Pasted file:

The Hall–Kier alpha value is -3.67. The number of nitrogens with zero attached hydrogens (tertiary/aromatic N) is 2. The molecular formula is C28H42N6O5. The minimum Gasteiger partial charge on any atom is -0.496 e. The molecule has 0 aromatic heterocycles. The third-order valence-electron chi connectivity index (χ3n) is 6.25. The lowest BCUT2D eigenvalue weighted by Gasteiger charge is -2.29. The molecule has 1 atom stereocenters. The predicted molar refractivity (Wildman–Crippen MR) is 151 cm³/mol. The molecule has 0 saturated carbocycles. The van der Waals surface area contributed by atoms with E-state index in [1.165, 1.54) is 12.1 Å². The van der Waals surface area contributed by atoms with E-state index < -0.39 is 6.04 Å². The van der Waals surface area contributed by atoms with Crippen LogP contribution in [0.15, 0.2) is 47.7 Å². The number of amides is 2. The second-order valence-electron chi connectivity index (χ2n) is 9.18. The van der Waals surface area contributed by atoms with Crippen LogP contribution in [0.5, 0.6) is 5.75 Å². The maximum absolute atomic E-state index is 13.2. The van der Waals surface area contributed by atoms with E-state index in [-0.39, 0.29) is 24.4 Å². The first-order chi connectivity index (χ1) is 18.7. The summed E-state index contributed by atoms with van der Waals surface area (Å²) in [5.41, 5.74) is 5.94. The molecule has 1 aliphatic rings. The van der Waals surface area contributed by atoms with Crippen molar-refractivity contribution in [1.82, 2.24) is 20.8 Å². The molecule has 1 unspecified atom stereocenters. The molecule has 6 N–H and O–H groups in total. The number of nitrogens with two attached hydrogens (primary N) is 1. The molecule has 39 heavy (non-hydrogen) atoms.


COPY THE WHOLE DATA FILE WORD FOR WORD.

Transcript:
The Hall–Kier alpha value is -3.67. The number of nitrogens with zero attached hydrogens (tertiary/aromatic N) is 2. The molecular formula is C28H42N6O5. The minimum Gasteiger partial charge on any atom is -0.496 e. The molecule has 0 aromatic heterocycles. The third-order valence-electron chi connectivity index (χ3n) is 6.25. The lowest BCUT2D eigenvalue weighted by Gasteiger charge is -2.29. The molecule has 1 atom stereocenters. The predicted molar refractivity (Wildman–Crippen MR) is 151 cm³/mol. The molecule has 0 saturated carbocycles. The van der Waals surface area contributed by atoms with E-state index in [1.165, 1.54) is 12.1 Å². The van der Waals surface area contributed by atoms with E-state index < -0.39 is 6.04 Å². The van der Waals surface area contributed by atoms with Crippen LogP contribution in [0.15, 0.2) is 47.7 Å². The number of amides is 2. The second-order valence-electron chi connectivity index (χ2n) is 9.18. The van der Waals surface area contributed by atoms with Crippen LogP contribution in [0.5, 0.6) is 5.75 Å². The maximum absolute atomic E-state index is 13.2. The van der Waals surface area contributed by atoms with E-state index in [-0.39, 0.29) is 24.4 Å². The first-order chi connectivity index (χ1) is 18.7. The summed E-state index contributed by atoms with van der Waals surface area (Å²) in [5.41, 5.74) is 5.94. The molecule has 1 aliphatic rings. The van der Waals surface area contributed by atoms with Crippen molar-refractivity contribution in [1.82, 2.24) is 20.8 Å². The molecule has 1 unspecified atom stereocenters. The molecule has 6 N–H and O–H groups in total. The number of nitrogens with two attached hydrogens (primary N) is 1. The molecule has 39 heavy (non-hydrogen) atoms.